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I am trying to write a .sh file that runs many programs simultaneously

I tried this


But that runs prog1 then waits until prog1 ends and then starts prog2...

So how can I run them in parallel?


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Close voters: this is about writing a script, which is appropriate for SO. I don't think it should be migrated. –  Bill the Lizard Jun 9 '10 at 12:41

6 Answers 6

up vote 37 down vote accepted
prog1 &
prog2 &
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Do not forget the wait! Yes, in bash you can wait for the script's child processes. –  Dummy00001 Jun 10 '10 at 18:43
Another option is to use nohup to prevent the program from being killed when the shell hangs up. –  Philipp Jul 24 '10 at 13:31

How about:

prog1 & prog2 && fg

This will:

  1. Start prog1.
  2. Send it to background, but keep printing its output.
  3. Start prog2, and keep it in foreground, so you can close it with ctrl-c.
  4. When you close prog2, you'll return to prog1's foreground, so you can also close it with ctrl-c.
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excellent, exactly what I was looking for! –  Aktau Mar 25 '13 at 15:36

With GNU Parallel http://www.gnu.org/software/parallel/ it is as easy as:

(echo prog1; echo prog2) | parallel

Learn more:

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Very interesting. I should try this. –  Ory Band Jun 1 '14 at 9:21
prog1 & 2> .errorprog1.log; prog2 & 2> .errorprog2.log

Redirect errors to separate logs.

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You have to put the ampersands after the redirections and leave out the semicolon (the ampersand will also perform the function of a command separator): prog1 2> .errorprog1.log & prog2 2> .errorprog2.log & –  Dennis Williamson Jun 9 '10 at 10:42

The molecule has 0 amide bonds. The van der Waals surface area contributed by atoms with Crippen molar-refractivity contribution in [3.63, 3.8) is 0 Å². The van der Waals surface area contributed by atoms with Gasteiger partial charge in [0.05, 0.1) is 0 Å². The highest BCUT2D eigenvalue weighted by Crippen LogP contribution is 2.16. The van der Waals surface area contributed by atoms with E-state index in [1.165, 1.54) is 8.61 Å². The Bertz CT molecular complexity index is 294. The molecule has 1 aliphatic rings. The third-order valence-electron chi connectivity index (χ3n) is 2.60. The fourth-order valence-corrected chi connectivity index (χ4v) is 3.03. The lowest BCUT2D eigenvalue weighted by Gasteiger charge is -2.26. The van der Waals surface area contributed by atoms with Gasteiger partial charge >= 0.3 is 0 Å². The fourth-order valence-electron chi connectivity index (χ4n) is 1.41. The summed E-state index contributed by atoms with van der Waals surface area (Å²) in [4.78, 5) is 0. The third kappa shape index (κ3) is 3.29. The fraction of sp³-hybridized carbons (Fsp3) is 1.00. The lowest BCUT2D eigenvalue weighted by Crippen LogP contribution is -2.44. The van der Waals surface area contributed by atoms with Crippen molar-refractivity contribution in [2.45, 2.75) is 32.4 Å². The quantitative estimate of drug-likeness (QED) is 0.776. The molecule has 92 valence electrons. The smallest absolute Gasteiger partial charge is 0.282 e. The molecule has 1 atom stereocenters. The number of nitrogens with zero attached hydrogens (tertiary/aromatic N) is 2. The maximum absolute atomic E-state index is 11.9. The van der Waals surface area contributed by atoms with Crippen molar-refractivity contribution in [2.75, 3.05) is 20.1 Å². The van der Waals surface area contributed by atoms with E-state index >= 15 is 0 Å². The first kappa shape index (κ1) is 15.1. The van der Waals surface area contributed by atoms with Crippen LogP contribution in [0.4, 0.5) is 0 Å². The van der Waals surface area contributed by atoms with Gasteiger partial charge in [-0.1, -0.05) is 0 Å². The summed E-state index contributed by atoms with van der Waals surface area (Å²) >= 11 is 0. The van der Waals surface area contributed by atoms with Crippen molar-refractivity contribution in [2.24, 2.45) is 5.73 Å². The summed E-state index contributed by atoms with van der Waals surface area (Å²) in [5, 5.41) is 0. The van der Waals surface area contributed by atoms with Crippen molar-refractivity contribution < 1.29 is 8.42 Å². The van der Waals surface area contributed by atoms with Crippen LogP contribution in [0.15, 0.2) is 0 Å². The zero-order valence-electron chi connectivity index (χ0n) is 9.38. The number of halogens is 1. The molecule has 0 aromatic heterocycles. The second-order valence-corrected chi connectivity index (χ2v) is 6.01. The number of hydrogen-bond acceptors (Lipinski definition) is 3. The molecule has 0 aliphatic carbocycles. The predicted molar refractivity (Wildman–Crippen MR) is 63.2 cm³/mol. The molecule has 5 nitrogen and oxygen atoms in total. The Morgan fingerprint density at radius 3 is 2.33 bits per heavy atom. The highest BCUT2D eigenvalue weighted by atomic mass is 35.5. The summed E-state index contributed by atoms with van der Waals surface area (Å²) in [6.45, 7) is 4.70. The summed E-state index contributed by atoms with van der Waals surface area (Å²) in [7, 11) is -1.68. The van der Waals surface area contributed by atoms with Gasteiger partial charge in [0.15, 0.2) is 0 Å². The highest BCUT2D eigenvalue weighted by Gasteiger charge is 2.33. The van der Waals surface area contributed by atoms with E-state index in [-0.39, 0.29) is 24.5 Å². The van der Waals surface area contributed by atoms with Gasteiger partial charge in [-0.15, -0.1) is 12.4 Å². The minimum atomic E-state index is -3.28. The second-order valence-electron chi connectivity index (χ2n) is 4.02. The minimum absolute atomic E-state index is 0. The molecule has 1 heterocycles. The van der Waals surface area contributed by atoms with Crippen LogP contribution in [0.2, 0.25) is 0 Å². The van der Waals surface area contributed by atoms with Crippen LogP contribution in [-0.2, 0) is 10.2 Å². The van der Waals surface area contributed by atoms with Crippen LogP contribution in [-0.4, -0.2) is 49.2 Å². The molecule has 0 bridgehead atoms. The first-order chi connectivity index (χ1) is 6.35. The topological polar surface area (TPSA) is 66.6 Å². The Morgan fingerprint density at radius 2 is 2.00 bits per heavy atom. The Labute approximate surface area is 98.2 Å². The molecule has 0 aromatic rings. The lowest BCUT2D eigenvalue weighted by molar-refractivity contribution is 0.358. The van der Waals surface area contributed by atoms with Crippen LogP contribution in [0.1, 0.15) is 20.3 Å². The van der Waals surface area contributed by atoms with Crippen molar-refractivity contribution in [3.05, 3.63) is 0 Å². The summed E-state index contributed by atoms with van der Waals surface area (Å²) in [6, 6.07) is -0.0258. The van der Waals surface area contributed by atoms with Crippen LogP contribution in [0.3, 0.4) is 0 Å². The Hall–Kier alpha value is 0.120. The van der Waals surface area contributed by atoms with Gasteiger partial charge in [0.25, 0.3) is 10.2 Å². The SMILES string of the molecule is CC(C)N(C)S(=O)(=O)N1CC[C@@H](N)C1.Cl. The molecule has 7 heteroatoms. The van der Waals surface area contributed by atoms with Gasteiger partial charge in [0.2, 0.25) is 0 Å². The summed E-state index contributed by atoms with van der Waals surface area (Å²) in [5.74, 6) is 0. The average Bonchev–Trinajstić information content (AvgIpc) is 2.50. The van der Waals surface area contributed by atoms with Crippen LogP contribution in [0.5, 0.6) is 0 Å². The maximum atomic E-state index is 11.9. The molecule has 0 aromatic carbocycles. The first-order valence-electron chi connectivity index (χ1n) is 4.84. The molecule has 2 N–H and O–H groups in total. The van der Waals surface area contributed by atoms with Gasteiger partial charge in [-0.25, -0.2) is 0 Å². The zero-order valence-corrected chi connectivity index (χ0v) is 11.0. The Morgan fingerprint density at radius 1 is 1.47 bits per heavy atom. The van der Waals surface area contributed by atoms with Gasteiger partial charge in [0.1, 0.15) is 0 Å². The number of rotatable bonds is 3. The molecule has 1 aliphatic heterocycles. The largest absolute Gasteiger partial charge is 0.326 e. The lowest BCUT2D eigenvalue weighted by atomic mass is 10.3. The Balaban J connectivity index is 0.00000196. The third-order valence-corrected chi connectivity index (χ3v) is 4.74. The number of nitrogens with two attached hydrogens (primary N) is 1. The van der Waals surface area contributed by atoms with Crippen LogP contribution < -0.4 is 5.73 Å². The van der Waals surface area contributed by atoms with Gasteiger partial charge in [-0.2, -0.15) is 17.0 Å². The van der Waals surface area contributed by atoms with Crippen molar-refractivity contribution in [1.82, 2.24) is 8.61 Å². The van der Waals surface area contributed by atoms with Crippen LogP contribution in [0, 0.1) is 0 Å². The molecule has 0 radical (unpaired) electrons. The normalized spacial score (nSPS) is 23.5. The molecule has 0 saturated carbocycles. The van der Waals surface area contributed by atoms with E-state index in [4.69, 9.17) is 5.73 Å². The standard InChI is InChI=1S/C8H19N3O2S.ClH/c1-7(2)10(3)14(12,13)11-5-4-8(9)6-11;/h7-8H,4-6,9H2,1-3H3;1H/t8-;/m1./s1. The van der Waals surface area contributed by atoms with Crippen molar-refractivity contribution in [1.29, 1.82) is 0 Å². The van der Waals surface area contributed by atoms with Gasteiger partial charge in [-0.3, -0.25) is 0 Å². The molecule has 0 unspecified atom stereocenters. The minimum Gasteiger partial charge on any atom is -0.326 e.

the semicolon execute both comands, you can test de bash to see it work well ;) Example: pwd & 2> .errorprog1.log; echo "wop" & 2> .errorprog2.log when you put & you put program in background and immediately execute next command. –  fermin Jun 9 '10 at 22:49
It doesn't work - the errors do not get redirected to the file. Try with: ls notthere1 & 2> .errorprog1.log; ls notthere2 & 2>.errorprog2.log. The errors go to the console, and both error files are empty. As @Dennis Williamson says, & is a separator, like ;, so (a) it needs to go at the end of the command (after any redirecton), and (b) you don't need the ; at all :-) –  psmears Dec 12 '10 at 20:38

You can try ppss. ppss is rather powerful - you can even create a mini-cluster. xargs -P can also be useful if you've got a batch of embarrassingly parallel processing to do.

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There is a very useful program that calls nohup.

     nohup - run a command immune to hangups, with output to a non-tty
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